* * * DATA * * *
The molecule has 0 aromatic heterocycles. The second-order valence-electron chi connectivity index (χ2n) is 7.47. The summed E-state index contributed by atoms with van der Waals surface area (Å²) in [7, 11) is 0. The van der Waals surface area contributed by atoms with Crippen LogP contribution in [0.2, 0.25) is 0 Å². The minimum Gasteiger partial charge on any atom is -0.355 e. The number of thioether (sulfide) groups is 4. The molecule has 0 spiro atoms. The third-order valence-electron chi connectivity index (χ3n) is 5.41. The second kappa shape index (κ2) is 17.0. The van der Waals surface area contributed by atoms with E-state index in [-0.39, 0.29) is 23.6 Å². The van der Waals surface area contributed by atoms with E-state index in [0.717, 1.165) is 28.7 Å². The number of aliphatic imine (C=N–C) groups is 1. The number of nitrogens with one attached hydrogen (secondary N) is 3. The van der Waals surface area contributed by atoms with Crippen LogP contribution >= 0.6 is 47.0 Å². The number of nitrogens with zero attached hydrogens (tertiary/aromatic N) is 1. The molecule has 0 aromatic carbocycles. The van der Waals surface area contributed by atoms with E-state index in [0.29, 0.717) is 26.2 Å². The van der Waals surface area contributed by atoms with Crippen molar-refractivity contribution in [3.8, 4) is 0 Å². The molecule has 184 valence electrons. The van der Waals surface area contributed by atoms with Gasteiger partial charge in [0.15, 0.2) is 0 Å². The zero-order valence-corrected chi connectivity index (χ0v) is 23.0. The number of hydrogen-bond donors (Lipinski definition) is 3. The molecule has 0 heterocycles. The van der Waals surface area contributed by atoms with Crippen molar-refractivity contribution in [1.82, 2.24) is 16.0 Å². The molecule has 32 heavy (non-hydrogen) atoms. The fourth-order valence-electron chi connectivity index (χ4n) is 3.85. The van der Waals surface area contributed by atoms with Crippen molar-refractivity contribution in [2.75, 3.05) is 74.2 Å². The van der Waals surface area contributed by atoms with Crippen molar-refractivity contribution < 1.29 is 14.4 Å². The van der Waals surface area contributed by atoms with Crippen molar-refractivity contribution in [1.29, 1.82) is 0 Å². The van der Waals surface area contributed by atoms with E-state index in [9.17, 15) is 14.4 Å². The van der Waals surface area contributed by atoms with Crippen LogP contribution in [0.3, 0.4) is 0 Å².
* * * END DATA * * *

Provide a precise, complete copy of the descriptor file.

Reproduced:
The molecule has 0 aromatic heterocycles. The second-order valence-electron chi connectivity index (χ2n) is 7.47. The summed E-state index contributed by atoms with van der Waals surface area (Å²) in [7, 11) is 0. The van der Waals surface area contributed by atoms with Crippen LogP contribution in [0.2, 0.25) is 0 Å². The minimum Gasteiger partial charge on any atom is -0.355 e. The number of thioether (sulfide) groups is 4. The molecule has 0 spiro atoms. The third-order valence-electron chi connectivity index (χ3n) is 5.41. The second kappa shape index (κ2) is 17.0. The van der Waals surface area contributed by atoms with E-state index in [-0.39, 0.29) is 23.6 Å². The van der Waals surface area contributed by atoms with E-state index in [0.717, 1.165) is 28.7 Å². The number of aliphatic imine (C=N–C) groups is 1. The number of nitrogens with one attached hydrogen (secondary N) is 3. The van der Waals surface area contributed by atoms with Crippen LogP contribution >= 0.6 is 47.0 Å². The number of nitrogens with zero attached hydrogens (tertiary/aromatic N) is 1. The molecule has 0 aromatic carbocycles. The van der Waals surface area contributed by atoms with E-state index in [0.29, 0.717) is 26.2 Å². The van der Waals surface area contributed by atoms with Crippen molar-refractivity contribution in [3.8, 4) is 0 Å². The molecule has 184 valence electrons. The van der Waals surface area contributed by atoms with Gasteiger partial charge in [0.15, 0.2) is 0 Å². The zero-order valence-corrected chi connectivity index (χ0v) is 23.0. The number of hydrogen-bond donors (Lipinski definition) is 3. The molecule has 0 heterocycles. The van der Waals surface area contributed by atoms with Crippen molar-refractivity contribution in [1.82, 2.24) is 16.0 Å². The molecule has 32 heavy (non-hydrogen) atoms. The fourth-order valence-electron chi connectivity index (χ4n) is 3.85. The van der Waals surface area contributed by atoms with Crippen molar-refractivity contribution in [2.75, 3.05) is 74.2 Å². The van der Waals surface area contributed by atoms with Crippen molar-refractivity contribution < 1.29 is 14.4 Å². The van der Waals surface area contributed by atoms with Crippen molar-refractivity contribution in [1.29, 1.82) is 0 Å². The van der Waals surface area contributed by atoms with E-state index in [9.17, 15) is 14.4 Å². The van der Waals surface area contributed by atoms with Crippen LogP contribution in [0.3, 0.4) is 0 Å².